Love Waiting for Someone 待人恋
tanomeshi wa sashimo araji ni ajikinaku hito matsu kaze no mi ni mo shimu kana When trustworthiness Seems to be in such short supply, Bored I await him with the wind Cutting me more deeply!
Love Waiting for Someone 待人恋
kaze sae mo odorokasu kana tanomezu wa matate naka naka nenamashi mono o Even the wind Starts me from sleep! You made me no promises, So, while waiting, desultorily Will I make my bed…
A poem from a poetry competition held by Her Majesty, the Empress, during the Kanpyō period.
Fuku kaze to tani no midu to si nakariseba miyama gakure no Fana wo mimasi ya The gusting wind and The valley’s waters Were there none, then Hidden in the mountains’ depths These blossoms – would any wish to see them?
uguFisu no naku nobe goto ni kitemireba uturoFu Fana ni kaze zo fukikeru The warblers Sing from every field, and When I arrive I see, Faded flowers blown By the gusting wind.
Fuku kaze ni aturaFetukuru mono naraba kono Fitomoto Fa yokiyo to iFamasi Should the gusting wind Take orders, Then, ‘This single spray Avoid!’ – that’s what I would say!
Composed on returning from an ascent of Mount Hiei.
yama takami mitutu wa ga kosi sakurabana kaze Fa kokoro ni makasuberanari On the mountain’s heights, Did I ever see, when homeward bound, Cherry blossoms, where Now the wind will Do as it wants!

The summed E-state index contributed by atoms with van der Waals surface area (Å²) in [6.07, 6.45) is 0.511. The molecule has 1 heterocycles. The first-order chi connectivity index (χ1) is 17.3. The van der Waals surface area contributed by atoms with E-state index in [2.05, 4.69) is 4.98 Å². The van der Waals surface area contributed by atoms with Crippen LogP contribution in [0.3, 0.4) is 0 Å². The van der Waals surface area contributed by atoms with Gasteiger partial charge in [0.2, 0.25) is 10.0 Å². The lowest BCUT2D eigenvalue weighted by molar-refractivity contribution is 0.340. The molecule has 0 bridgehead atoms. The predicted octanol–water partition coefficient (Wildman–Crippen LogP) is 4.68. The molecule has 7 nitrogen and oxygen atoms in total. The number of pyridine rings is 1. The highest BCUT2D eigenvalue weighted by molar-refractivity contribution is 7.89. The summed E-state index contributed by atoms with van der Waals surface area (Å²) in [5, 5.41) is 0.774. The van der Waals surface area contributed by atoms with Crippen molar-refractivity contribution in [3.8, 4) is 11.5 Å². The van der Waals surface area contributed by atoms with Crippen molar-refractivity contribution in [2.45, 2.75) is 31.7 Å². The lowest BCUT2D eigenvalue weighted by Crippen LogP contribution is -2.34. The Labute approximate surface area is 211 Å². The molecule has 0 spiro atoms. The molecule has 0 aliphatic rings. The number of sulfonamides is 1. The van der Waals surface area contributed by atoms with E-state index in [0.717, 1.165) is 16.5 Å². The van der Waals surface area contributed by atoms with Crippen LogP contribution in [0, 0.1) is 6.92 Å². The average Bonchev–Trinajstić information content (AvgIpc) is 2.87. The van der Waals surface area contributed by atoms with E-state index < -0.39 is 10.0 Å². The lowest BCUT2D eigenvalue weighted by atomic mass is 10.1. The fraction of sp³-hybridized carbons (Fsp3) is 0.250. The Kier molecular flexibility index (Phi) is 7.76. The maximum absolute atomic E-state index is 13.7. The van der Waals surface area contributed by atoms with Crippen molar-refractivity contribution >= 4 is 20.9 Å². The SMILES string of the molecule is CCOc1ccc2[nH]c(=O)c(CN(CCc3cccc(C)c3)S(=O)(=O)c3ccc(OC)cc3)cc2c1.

Composed on the scattering of cherry blossoms.
yuki to nomi Furu dani aru wo sakurabana ika ni tire to ka kaze no Fukuran Simply as snow Do fall the Cherry blossoms: So why to scatter them Does the wind seem to blow?
Ōshikōchi no Mitsune
Composed on the scattering of cherry blossoms, while in the guard post for the Crown Prince’s Palace.
Farukaze Fa Fana no atari wo yokite Fuke kokorodukara ya uturoFu to mimu O, winds of Spring, While the blossoms bloom Refrain from blowing! Does their own heartbreak Fade them I would wonder.
Fujiwara no Yoshikaze
On the moonlight flooding over a ruined place
kaku bakari kaze Fa Fukedomo ita no ma mo aFanu Fa tuki no kage saFe zo miru So strongly Blows the wind, yet From between the boards, where They fail to meet, it is the moon’s Light that I do see!
hito wa kozue ni
koto no ne ni nomi
kayou matsukaze Accustomed to his being here,
Now, he comes not and from the treetops
All that endures
Are my zither’s strains,
Blending with the pines.
tsurenaki hito no
koto no ne ni
matsu no kaze o ba I will listen no more!
To that cruel man’s
With the wind from off the pines…
The Right state: it sounds as if the man is enduring on the treetops. The Left state: ‘I will listen no more!’ (
kikaji tada) is extremely coarse.
In judgement: while it may sound as if the man is enduring on the treetops in the Left’s poem, this is no more than a standard use of metaphorical expression, and the configuration of ‘accustomed to his being here, now, he comes not and from the treetops’ (
suminareshi hito wa kozue ni) sounds fine, with the latter part of the poem also being elegant. The initial line of the Right’s poem has a conception of closing up the ears to block one’s auditory sense, which seems excessive. Clearly, the Left’s ‘my zither’s strains’ ( koto no ne ni nomi) must win.